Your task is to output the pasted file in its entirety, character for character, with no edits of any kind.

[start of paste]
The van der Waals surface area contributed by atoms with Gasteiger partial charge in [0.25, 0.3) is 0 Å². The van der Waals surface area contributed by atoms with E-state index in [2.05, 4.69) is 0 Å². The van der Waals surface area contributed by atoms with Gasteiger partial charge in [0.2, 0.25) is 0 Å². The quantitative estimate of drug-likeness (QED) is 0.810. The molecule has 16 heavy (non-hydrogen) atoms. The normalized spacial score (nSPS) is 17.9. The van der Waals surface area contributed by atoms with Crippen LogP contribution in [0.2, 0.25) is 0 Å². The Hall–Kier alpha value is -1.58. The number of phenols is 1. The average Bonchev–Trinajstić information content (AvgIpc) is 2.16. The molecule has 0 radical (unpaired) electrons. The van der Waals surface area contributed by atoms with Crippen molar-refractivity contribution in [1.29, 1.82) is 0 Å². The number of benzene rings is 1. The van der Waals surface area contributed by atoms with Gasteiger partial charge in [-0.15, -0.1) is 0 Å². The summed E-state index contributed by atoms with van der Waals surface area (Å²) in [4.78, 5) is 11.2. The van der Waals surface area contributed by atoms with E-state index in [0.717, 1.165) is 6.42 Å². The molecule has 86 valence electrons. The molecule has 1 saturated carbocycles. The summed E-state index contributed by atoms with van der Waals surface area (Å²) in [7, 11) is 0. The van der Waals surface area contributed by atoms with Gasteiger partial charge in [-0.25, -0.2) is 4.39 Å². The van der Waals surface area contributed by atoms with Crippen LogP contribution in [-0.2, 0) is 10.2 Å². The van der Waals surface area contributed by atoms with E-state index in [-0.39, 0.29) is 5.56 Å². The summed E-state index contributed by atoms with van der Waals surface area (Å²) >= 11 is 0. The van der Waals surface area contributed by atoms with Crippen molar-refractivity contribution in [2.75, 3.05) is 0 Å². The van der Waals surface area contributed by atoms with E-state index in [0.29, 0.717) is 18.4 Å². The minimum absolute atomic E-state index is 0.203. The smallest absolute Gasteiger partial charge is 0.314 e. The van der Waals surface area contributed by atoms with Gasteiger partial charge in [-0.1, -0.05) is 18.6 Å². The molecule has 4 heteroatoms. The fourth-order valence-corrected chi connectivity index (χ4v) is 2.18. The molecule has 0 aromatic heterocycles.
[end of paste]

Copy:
The van der Waals surface area contributed by atoms with Gasteiger partial charge in [0.25, 0.3) is 0 Å². The van der Waals surface area contributed by atoms with E-state index in [2.05, 4.69) is 0 Å². The van der Waals surface area contributed by atoms with Gasteiger partial charge in [0.2, 0.25) is 0 Å². The quantitative estimate of drug-likeness (QED) is 0.810. The molecule has 16 heavy (non-hydrogen) atoms. The normalized spacial score (nSPS) is 17.9. The van der Waals surface area contributed by atoms with Crippen LogP contribution in [0.2, 0.25) is 0 Å². The Hall–Kier alpha value is -1.58. The number of phenols is 1. The average Bonchev–Trinajstić information content (AvgIpc) is 2.16. The molecule has 0 radical (unpaired) electrons. The van der Waals surface area contributed by atoms with Crippen molar-refractivity contribution in [1.29, 1.82) is 0 Å². The number of benzene rings is 1. The van der Waals surface area contributed by atoms with Gasteiger partial charge in [-0.15, -0.1) is 0 Å². The summed E-state index contributed by atoms with van der Waals surface area (Å²) in [4.78, 5) is 11.2. The van der Waals surface area contributed by atoms with E-state index in [0.717, 1.165) is 6.42 Å². The molecule has 86 valence electrons. The molecule has 1 saturated carbocycles. The summed E-state index contributed by atoms with van der Waals surface area (Å²) in [7, 11) is 0. The van der Waals surface area contributed by atoms with Gasteiger partial charge in [-0.25, -0.2) is 4.39 Å². The van der Waals surface area contributed by atoms with Crippen LogP contribution in [-0.2, 0) is 10.2 Å². The van der Waals surface area contributed by atoms with E-state index in [-0.39, 0.29) is 5.56 Å². The summed E-state index contributed by atoms with van der Waals surface area (Å²) >= 11 is 0. The van der Waals surface area contributed by atoms with Crippen molar-refractivity contribution in [2.75, 3.05) is 0 Å². The van der Waals surface area contributed by atoms with E-state index in [0.29, 0.717) is 18.4 Å². The minimum absolute atomic E-state index is 0.203. The smallest absolute Gasteiger partial charge is 0.314 e. The van der Waals surface area contributed by atoms with Gasteiger partial charge in [-0.1, -0.05) is 18.6 Å². The molecule has 4 heteroatoms. The fourth-order valence-corrected chi connectivity index (χ4v) is 2.18. The molecule has 0 aromatic heterocycles.